Max & Louie Productions presented Thrill Me: The Leopold & Loeb Story, a scintillating little musical about the 20th century’s first “crime of the century” and subsequent trial for the kidnapping and murder perpetrated by brilliant college students and lovers, Nathan Leopold and Richard Loeb. Brooke Edwards directed a pair of talented college students from Western Illinois University in the highly effective St. Louis premiere of Stephen Dolginoff’s taut tale. At the other end of the intensity spectrum, Cannibal-STL Productions scored a major triumph with a very silly and very funny take on South Park creator Trey Parker’s Cannibal! The Musical, a campy version of the only American ever convicted of cannibalism.

The Rep presented a visually arresting and provocative interpretation of Macbeth on its main stage, while offering an endearing, one-woman presentation by former St. Louisan Fontaine Syer of writer Joan Didion’s reflections on crushing tragedies in her life in its Studio production of The Year of Magical Thinking.

West End Players Guild took a different approach to Shakespeare with a sparkling presentation of Murdering Marlowe, an intriguing and intelligent fantasy penned by noted writer and savvy Shakespearean scribe Charles Marowitz. Director Robert A. Mitchell and a strong cast, led by John Wolbers as fabulously successful and appallingly arrogant Christopher Marlowe and Michael Perkins as a young Will Shakespeare eager to replace his friend Marlowe at the top of the literary heap, made this one of the year’s most unexpected treats.

Act, Inc. delivered Kind Sir, another of the little-seen gems that the summer company has a knack for dusting off and delighting audiences, while its presentation of The Royal Family featured the year’s best supporting performance by Joshua Thomas as the irrepressible, larger-than-life version of a thinly veiled John Barrymore in fitfully funny fashion.

New Jewish Theatre mounted a wonderful holiday treat with its strong ensemble effort, The Last Night of Ballyhoo, while St. Louis Actors’ Studio brought a most delightful and unexpected gift to its audiences during the Christmas season with another superior ensemble presentation, My Three Angels, set in the sultry heat of French Guiana at yuletide.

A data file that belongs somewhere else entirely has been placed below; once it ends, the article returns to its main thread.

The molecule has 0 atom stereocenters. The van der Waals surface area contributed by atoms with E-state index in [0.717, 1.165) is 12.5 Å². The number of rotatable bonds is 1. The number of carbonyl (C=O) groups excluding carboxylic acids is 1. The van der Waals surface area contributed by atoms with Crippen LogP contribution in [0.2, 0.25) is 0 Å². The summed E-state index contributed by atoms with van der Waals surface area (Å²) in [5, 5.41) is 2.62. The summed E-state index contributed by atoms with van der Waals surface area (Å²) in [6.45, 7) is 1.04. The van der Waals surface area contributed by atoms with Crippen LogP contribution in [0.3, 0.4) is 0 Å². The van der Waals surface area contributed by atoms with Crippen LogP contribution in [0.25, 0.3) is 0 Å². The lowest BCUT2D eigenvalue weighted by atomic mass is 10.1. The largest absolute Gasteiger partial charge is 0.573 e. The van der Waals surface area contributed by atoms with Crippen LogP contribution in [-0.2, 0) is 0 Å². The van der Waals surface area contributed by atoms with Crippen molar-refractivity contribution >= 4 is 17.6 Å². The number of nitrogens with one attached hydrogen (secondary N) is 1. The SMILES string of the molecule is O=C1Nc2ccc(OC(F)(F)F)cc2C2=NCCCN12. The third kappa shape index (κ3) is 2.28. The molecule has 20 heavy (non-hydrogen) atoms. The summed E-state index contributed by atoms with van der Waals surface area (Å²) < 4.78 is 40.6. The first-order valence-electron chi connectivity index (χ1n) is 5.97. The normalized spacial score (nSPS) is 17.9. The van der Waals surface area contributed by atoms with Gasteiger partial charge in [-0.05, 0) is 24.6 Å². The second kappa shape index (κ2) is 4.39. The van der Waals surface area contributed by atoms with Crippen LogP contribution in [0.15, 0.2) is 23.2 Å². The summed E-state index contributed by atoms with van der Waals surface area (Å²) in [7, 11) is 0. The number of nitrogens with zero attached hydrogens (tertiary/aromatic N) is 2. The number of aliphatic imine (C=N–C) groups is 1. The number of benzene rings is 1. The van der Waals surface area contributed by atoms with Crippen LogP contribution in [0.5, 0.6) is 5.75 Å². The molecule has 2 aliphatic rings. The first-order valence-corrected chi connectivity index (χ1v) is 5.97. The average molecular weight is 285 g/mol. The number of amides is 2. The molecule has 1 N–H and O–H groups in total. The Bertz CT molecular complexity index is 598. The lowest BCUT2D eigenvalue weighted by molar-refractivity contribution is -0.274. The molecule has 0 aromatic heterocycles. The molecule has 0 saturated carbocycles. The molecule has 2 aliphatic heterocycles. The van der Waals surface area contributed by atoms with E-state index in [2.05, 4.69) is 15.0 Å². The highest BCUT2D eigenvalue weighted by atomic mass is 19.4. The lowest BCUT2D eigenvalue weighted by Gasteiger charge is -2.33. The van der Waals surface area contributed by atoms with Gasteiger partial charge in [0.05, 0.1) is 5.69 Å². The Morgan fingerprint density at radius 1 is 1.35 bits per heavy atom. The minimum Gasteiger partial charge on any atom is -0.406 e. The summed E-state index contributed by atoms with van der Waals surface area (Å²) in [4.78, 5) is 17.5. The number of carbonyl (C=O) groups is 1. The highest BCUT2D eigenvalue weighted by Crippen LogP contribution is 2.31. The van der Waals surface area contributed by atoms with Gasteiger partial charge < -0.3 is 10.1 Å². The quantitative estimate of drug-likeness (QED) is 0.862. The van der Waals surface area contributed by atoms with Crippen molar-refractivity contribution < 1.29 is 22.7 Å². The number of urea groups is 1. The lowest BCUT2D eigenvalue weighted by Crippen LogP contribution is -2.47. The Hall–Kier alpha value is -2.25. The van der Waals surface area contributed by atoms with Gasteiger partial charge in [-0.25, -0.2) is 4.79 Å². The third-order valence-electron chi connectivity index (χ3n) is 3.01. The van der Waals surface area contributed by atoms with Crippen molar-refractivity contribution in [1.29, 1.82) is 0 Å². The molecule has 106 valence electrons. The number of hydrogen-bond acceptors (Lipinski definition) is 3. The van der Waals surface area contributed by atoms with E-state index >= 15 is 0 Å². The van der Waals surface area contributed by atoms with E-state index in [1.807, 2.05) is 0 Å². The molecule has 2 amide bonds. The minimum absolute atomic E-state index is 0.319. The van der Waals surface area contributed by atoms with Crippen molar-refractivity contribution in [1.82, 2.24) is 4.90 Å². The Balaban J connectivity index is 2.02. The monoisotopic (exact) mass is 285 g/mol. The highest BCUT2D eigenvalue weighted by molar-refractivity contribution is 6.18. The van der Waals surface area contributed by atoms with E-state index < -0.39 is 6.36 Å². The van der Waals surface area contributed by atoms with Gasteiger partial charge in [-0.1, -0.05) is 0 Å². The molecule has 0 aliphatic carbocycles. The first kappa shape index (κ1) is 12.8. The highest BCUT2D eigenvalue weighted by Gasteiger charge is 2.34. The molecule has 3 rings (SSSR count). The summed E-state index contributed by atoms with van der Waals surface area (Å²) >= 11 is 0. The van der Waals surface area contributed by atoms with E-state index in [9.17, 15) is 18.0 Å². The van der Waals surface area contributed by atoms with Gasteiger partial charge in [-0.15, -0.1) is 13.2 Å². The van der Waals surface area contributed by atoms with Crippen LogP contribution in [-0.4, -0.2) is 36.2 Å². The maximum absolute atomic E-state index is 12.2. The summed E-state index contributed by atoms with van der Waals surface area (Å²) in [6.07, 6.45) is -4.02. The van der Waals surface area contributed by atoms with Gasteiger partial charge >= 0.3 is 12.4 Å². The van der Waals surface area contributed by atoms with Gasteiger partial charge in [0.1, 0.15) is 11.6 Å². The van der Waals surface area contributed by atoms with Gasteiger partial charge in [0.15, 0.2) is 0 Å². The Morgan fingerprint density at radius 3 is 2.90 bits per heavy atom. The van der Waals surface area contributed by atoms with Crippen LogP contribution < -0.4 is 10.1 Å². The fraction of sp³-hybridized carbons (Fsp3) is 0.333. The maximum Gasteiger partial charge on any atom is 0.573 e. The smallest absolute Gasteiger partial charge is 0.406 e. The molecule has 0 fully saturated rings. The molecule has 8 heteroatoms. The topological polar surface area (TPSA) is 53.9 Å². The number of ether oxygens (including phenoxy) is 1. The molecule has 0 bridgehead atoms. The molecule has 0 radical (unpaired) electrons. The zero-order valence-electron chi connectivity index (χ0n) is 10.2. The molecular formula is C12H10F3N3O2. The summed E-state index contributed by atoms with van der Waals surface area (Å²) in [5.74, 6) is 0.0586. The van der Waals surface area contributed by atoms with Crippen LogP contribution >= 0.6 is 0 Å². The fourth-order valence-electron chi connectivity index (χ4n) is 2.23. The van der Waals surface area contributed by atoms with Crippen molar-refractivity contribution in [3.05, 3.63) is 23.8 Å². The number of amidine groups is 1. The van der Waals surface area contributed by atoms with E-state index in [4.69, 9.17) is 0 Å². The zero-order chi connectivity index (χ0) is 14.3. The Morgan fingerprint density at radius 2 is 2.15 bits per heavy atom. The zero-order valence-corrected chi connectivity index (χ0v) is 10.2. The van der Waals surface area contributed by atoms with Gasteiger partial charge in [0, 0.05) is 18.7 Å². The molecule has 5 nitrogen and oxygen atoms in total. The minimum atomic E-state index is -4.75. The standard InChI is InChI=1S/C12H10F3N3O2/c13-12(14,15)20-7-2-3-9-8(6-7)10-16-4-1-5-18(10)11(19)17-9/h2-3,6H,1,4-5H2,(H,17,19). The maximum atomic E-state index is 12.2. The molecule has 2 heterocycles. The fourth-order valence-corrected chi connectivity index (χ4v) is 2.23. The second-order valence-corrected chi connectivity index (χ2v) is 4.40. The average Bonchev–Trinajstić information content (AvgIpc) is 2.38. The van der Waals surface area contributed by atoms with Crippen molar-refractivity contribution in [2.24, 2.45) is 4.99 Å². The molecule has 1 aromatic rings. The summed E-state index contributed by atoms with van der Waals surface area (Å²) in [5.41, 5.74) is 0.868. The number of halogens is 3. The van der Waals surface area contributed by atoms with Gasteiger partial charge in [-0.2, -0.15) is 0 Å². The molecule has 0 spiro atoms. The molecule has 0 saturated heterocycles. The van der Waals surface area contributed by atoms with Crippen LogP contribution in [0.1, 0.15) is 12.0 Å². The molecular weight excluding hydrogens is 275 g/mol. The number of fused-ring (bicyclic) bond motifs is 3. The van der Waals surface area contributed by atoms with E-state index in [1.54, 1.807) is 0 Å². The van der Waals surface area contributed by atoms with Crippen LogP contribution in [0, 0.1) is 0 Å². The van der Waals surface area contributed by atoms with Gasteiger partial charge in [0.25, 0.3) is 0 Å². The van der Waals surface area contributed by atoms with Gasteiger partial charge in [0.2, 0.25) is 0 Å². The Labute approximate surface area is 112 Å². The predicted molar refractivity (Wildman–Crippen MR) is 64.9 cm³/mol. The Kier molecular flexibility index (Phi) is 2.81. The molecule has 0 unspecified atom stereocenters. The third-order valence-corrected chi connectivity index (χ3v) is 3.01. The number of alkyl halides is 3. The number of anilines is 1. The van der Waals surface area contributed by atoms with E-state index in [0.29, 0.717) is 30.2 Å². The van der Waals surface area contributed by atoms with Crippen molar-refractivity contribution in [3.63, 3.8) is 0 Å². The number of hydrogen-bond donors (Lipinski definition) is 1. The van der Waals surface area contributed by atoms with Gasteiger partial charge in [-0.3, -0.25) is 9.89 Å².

The Black Rep scored an impressive triumph with the searing and sober drama of modern-day atrocities in The Congo, Ruined, while The Fox welcomed the touring production of the Tony Award-winning musical about the Four Seasons rock group, Jersey Boys, back for another round of audience-pleasing performances. And Opera Theatre of Saint Louis produced an astonishing and riveting version of the controversial John Adams/Alice Goodman work, The Death of Klinghoffer, a 20-year-old piece rarely performed because of its incendiary political topic.


As solid as the productions noted above were, 11 presentations stood out above the rest. In ascending order, here’s a list of the year’s best productions:

Honorable Mention: The Daughter of the Regiment (Opera Theatre of Saint Louis). Produced by Opera Theatre in 1990, this second rendition was a total delight, with diminutive Ashley Emerson big both on comedy and a soaring soprano that lifted the spirits of the audience as well as the protective soldiers of the Twenty-First Grenadier Regiment of the French Army. Conductor John McDaniel and the Saint Louis Symphony Orchestra were in smooth harmony with director/choreographer Sean Curran, with fine assistance from Dale Travis as the regiment leader and Sylvia McNair scoring a coup as the tone-deaf Duchess of Crackentorp.

• #10: How I Learned to Drive (Muddy Waters Theatre). Each year Muddy Waters’ artistic directors, Cameron Ulrich and Patty Ulrich, devote their season to plays by one major playwright. This season’s final production of works by Paula Vogel was a sizzling performance of her Pulitzer Prize-winning drama, a superbly written look at child molestation using the metaphor of driving lessons taught to protagonist Li’l Bit by her covetous Uncle Peck. Director Milton Zoth extracted magnificent performances from Laurie McConnell as the abused Li’l Bit and B. Weller as her troubled uncle, with strong support from the Greek chorus of Michael Brightman, Kimberly Sansone and Denise Saylor and a series of arresting background video projections by Michael Perkins.